The Doris Duke Artist Awards were designed by the Doris Duke Charitable Foundation (DDCF) to advance the creative work of outstanding artists in contemporary dance, jazz and theater who have shown their ongoing commitment to their field. The Foundation states that this is not a lifetime achievement award but a deep investment in the creative potential of dedicated artists. On October 21, 2021, the DDCF announced the names of the seven artists who will receive up to $275,000 each bringing the total amount of the unrestricted funding for Performing Artists to $2.2 million. This is the largest national award to individual in the performing arts and recipients may use this money however they wish to “create and thrive.” Created in 2012, the Doris Duke Artist Awards program has awarded more than $35.4 million in funding to 129 artists.

Receiving the Doris Duke Artist Award for their continuing contributions to the field of contemporary Dance were award winning choreographer and performance artists Cynthia Oliver and Dormeshia. For their ongoing innovation and impact in the field of Jazz, the recipients of the awards went to Kris Davis, Danilo Pérez and Wayne Shorter. Receiving the award for their continuing excellence Theatre, the recipients were Lileana Blain-Cruz and Teo Castellanos.

“Art is the antidote to crisis. These exemplary artists demonstrate that a time of unprecedented disruption in the arts and across society cannot stifle the power of great art to persevere,” said Sam Gill, president and CEO of the Doris Duke Charitable Foundation. “We are proud to support these outstanding creators and accelerate their phenomenal contributions to society.”

Cynthia Oliver - Photo courtesy of the artist

Cynthia Oliver – Photo courtesy of the artist

In the Virgin Islands, Cynthia Oliver performed with Theatre Dance Inc. and the Caribbean Dance Company of St. Croix, Virgin Islands. In the USA, she has danced with numerous independent choreographers and companies including most notably the David Gordon Pick Up Co., Ronald Kevin Brown/Evidence, Bebe Miller Company and Tere O’Connor Dance. As an actor, Oliver has performed in works by Greg Tate, Ione, Laurie Carlos, and Ntozake Shange. She holds a Ph.D. in Performance Studies from Tisch School of the Arts, at New York University. Her ongoing research is in the areas of intersection between contemporary dance, feminism, black popular culture and the expressive performances of Africans in the diaspora, with an emphasis on the performance in the Anglophone Caribbean, particularly the U.S. Virgin Islands. Oliver’s awards include a New York Dance and Performance Award (a Bessie), a nominee for the Cal Arts Alpert Award (2009), USArtists (2015, 2017, 2019), and the Doris Duke Impact Award in2015. In addition, she has been a Mellon Fellow and resident artist at the Maggie Allesee National Center for Choreography (MANCC)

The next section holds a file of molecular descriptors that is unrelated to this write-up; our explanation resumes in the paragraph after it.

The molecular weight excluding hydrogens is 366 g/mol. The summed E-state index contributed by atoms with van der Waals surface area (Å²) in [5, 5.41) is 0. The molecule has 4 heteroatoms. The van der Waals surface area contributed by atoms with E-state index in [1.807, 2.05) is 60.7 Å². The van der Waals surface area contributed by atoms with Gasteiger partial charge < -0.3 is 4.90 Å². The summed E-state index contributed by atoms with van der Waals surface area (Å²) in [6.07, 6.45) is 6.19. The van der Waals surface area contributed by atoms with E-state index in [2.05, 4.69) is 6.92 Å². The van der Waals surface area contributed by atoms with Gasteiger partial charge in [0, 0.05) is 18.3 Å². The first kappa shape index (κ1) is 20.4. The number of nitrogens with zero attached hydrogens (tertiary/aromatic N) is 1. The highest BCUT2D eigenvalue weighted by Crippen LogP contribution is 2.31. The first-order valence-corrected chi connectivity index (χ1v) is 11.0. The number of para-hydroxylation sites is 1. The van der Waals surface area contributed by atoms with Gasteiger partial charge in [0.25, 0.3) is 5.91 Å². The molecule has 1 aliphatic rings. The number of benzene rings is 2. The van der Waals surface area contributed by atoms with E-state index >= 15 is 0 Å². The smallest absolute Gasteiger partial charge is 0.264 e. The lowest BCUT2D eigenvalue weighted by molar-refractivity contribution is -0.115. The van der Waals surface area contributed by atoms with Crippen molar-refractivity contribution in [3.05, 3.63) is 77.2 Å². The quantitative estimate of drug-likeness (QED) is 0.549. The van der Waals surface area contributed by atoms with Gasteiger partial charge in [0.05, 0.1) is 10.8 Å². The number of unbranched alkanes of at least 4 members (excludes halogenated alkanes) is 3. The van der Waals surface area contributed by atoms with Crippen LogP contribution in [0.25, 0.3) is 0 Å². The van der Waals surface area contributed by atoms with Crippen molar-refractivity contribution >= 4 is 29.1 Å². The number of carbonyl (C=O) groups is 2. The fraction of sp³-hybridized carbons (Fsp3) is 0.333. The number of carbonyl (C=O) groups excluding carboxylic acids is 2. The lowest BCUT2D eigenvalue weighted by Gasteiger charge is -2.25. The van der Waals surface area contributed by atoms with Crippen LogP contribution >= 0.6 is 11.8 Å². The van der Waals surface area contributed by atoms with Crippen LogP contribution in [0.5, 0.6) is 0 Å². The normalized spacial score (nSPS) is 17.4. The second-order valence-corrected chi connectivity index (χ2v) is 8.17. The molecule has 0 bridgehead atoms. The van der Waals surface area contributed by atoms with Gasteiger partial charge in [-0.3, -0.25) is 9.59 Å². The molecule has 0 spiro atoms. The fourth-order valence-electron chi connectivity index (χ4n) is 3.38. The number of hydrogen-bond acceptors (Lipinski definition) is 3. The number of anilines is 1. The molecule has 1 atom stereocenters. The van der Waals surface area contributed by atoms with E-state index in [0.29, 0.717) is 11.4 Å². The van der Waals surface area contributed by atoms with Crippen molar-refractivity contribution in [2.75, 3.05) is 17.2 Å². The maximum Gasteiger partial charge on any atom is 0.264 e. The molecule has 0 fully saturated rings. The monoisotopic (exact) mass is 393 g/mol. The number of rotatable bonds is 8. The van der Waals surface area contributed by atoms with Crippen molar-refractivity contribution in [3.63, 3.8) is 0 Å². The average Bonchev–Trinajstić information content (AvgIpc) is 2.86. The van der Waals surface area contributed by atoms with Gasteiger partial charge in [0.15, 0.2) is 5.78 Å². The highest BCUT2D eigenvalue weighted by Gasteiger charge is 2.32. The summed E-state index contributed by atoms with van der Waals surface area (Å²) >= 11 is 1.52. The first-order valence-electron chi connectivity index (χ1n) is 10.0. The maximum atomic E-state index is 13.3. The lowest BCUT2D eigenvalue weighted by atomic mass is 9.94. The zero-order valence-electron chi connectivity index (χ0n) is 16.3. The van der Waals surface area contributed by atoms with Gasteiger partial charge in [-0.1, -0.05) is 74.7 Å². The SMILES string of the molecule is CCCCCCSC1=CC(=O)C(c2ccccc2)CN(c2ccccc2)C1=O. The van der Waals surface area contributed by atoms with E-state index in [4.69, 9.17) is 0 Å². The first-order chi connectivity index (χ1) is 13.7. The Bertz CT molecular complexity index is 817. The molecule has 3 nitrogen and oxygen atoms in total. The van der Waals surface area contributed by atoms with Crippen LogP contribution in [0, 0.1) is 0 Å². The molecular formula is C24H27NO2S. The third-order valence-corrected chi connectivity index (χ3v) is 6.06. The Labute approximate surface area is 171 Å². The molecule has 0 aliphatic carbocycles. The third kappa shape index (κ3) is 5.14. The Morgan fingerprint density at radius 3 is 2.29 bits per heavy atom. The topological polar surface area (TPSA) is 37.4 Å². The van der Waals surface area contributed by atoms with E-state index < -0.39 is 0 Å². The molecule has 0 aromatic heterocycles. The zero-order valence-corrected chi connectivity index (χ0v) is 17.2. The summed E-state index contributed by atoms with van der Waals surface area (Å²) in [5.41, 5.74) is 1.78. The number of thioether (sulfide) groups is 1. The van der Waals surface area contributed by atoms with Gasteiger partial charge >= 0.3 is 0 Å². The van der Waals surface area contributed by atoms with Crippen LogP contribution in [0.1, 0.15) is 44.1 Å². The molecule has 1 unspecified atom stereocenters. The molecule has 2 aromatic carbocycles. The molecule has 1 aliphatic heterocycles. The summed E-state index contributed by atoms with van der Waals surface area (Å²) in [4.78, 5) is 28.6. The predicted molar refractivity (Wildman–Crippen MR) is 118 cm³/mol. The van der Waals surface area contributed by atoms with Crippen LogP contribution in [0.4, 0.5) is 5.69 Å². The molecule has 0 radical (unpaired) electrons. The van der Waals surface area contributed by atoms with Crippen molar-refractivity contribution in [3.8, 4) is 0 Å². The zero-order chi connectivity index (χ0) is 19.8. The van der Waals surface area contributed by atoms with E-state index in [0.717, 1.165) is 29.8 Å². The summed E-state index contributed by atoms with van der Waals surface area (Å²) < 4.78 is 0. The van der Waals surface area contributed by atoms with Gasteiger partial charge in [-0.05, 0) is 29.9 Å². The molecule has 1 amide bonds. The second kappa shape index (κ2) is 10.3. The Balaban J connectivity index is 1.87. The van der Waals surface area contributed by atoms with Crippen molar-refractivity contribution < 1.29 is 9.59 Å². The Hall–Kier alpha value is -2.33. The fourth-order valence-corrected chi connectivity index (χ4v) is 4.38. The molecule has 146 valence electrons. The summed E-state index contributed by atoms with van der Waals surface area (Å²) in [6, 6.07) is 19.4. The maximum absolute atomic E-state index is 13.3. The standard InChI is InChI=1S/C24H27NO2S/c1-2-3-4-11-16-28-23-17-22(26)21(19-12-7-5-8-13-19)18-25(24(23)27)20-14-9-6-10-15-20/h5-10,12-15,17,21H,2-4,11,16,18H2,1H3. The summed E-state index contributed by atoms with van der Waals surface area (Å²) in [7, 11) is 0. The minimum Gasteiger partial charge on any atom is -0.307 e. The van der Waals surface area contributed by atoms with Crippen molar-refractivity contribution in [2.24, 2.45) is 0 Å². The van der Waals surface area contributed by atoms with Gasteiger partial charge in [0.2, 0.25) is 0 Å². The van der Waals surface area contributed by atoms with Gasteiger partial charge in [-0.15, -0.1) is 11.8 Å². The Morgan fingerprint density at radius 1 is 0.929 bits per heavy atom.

(L-R) Leslie Cuyiet, Cynthia Oliver in "BOOM!" by Cynthia Oliver - Photo courtesy of the artist.

(L-R) Leslie Cuyiet, Cynthia Oliver in “BOOM!” by Cynthia Oliver – Photo courtesy of the artist.

One of her most recent evening-length performance works, “Virago-Man Dem,” uses movement, spoken word and visual design to explore the expressions particular to Caribbean and African American masculinities. The piece premiered at the Brooklyn Academy of Music’s Next Wave Festival in 2017 and then toured the country. Oliver has also toured the globe as a featured dancer with contemporary dance companies such as David Gordon Pick Up Co., Ronald K. Brown/EVIDENCE, Bebe Miller Company and Tere O’Connor Dance. Early in her career, she also received a Bessie Award for her evening-length dance theatre work “Death’s Door.”

Dormeshia - Photo courtesy of the artist.

Dormeshia – Photo courtesy of the artist.